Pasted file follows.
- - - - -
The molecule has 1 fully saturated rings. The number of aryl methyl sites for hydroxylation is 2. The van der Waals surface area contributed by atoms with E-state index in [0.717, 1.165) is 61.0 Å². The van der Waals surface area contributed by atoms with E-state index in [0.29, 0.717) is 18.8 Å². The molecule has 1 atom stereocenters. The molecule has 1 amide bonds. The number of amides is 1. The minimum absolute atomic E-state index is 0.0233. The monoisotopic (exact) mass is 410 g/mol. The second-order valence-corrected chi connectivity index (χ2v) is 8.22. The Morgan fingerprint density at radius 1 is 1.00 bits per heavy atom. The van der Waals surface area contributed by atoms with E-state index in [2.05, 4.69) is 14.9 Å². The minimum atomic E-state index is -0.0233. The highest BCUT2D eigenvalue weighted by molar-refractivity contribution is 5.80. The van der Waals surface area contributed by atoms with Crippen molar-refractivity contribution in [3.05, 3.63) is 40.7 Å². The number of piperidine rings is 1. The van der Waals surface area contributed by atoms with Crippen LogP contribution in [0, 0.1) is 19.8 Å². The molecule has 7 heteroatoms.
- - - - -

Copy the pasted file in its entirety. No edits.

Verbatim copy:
The molecule has 1 fully saturated rings. The number of aryl methyl sites for hydroxylation is 2. The van der Waals surface area contributed by atoms with E-state index in [0.717, 1.165) is 61.0 Å². The van der Waals surface area contributed by atoms with E-state index in [0.29, 0.717) is 18.8 Å². The molecule has 1 atom stereocenters. The molecule has 1 amide bonds. The number of amides is 1. The minimum absolute atomic E-state index is 0.0233. The monoisotopic (exact) mass is 410 g/mol. The second-order valence-corrected chi connectivity index (χ2v) is 8.22. The Morgan fingerprint density at radius 1 is 1.00 bits per heavy atom. The van der Waals surface area contributed by atoms with E-state index in [2.05, 4.69) is 14.9 Å². The minimum atomic E-state index is -0.0233. The highest BCUT2D eigenvalue weighted by molar-refractivity contribution is 5.80. The van der Waals surface area contributed by atoms with Crippen molar-refractivity contribution in [3.05, 3.63) is 40.7 Å². The number of piperidine rings is 1. The van der Waals surface area contributed by atoms with Crippen LogP contribution in [0, 0.1) is 19.8 Å². The molecule has 7 heteroatoms.